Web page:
Former Curl-Burke swim coach Rick Curl, shown here in a 1998 file photo. Curl was banned for life by USA Swimming on Wednesday in the wake of revelations of a 1980s abuse case involving an underage girl. (James A. Parcell /The Washington Post)

Rick Curl, founder of the Washington area’s most prominent swim club, was banned for life by USA Swimming in the wake of this summer’s revelation that Curl had a sexual relationship with a 13-year-old swimmer in the 1980s.

Curl, 62, had accepted a provisional suspension from USA Swimming on Aug. 1 and was set to have a hearing before the National Board of Review on Wednesday, but waived his right to a hearing. According to a statement released Wednesday on USA Swimming’s Web site, Curl voluntarily gave up his membership and was added to USA Swimming’s list of banned individuals, which is posted on the organization’s Web site.

The ban was first reported by the Associated Press. Curl’s attorney, Thomas J. Kelly, Jr., did not return a call seeking comment.

In July, Kelly Davies Currin, who swam for Curl in the 1980s, told The Post that Curl molested her for four years beginning when she was 13 and he was 33. In 1989, Currin and her parents signed an agreement with Curl in which the family agreed not to pursue criminal charges or disclose the abuse in exchange for $150,000.

Currin was informed of the lifetime ban early Wednesday morning, according to her attorney Robert Allard. Currin issued a statement through Allard.

“I am happy to hear that Rick Curl may finally be starting to accept responsibility for what he did to me,” she said. “I can now only hope that USA Swimming will accept responsibility for refusing to ban Rick Curl when they had knowledge to do so.”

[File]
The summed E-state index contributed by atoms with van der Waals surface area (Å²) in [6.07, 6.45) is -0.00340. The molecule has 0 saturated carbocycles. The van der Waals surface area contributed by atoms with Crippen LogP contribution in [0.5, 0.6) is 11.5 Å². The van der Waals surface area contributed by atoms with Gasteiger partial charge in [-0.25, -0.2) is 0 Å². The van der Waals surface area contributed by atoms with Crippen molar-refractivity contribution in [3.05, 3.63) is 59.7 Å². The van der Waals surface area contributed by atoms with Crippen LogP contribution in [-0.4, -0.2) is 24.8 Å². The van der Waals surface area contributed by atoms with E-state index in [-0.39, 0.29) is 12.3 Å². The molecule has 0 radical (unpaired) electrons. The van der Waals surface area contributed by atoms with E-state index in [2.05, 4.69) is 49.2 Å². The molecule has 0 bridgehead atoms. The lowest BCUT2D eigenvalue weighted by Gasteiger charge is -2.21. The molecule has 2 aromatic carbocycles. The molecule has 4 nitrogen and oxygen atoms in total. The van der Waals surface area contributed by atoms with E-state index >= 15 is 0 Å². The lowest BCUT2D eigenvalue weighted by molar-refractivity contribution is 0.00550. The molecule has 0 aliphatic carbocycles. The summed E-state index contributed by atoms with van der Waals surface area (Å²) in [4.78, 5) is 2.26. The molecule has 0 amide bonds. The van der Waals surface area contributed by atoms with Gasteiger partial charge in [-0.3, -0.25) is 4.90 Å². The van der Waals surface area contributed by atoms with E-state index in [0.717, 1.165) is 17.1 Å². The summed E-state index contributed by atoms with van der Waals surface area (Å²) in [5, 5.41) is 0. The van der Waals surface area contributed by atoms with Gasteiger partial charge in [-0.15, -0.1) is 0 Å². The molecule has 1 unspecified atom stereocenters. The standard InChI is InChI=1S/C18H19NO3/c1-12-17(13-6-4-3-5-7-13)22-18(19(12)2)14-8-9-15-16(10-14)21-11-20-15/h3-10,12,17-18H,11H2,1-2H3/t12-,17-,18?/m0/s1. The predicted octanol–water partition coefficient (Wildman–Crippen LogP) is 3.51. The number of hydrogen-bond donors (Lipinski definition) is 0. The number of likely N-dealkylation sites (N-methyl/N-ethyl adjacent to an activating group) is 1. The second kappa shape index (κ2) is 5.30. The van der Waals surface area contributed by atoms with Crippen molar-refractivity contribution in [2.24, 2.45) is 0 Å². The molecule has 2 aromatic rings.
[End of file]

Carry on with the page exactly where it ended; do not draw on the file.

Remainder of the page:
In a phone interview, Allard said Currin “feels vindication in her early 40s she should have felt as a teenager,” and that this is just the “first step she would like to see accomplished.”

Allard said they are exploring direct legal action against USA Swimming and will reach out to Congress to ask for hearings into the affairs of the national organization.

“Analogous to Penn State, she would like to inquire as to what was known by USA Swimming about Rick Curl and when,” Allard said. “And to pursue cover-up charges against USA Swimming so that those who knew and did nothing can be removed from office and or criminally prosecuted in their own right. This is the first layer of the onion that needs to be done. This by no means is the end of the story.”

Curl, the 1994 American Swimming Coaches Association Coach of the Year, has been a member of the U.S. national team coaching staff. He coached Tom Dolan to three medals in the 1996 and 2000 Olympics.

In recent years a handful of lawsuits have been filed against USA Swimming by youth swimmers who allege that adult coaches abused them. USA Swimming has since instituted an awareness program, mandatory background checks and other safeguards, including requiring that its members report any inappropriate activity.

The ban comes one day after the swim club Curl founded in 1978, Curl-Burke, announced it was re-launching under a new name, the Nation’s Capital Swim Club. According to a news release, the club has more than 2,000 swimmers at 15 facilities across D.C., Maryland and Virginia. In recent years, Curl had functioned mostly as the club’s chief executive rather than as an on-deck coach, according to coaches at the club.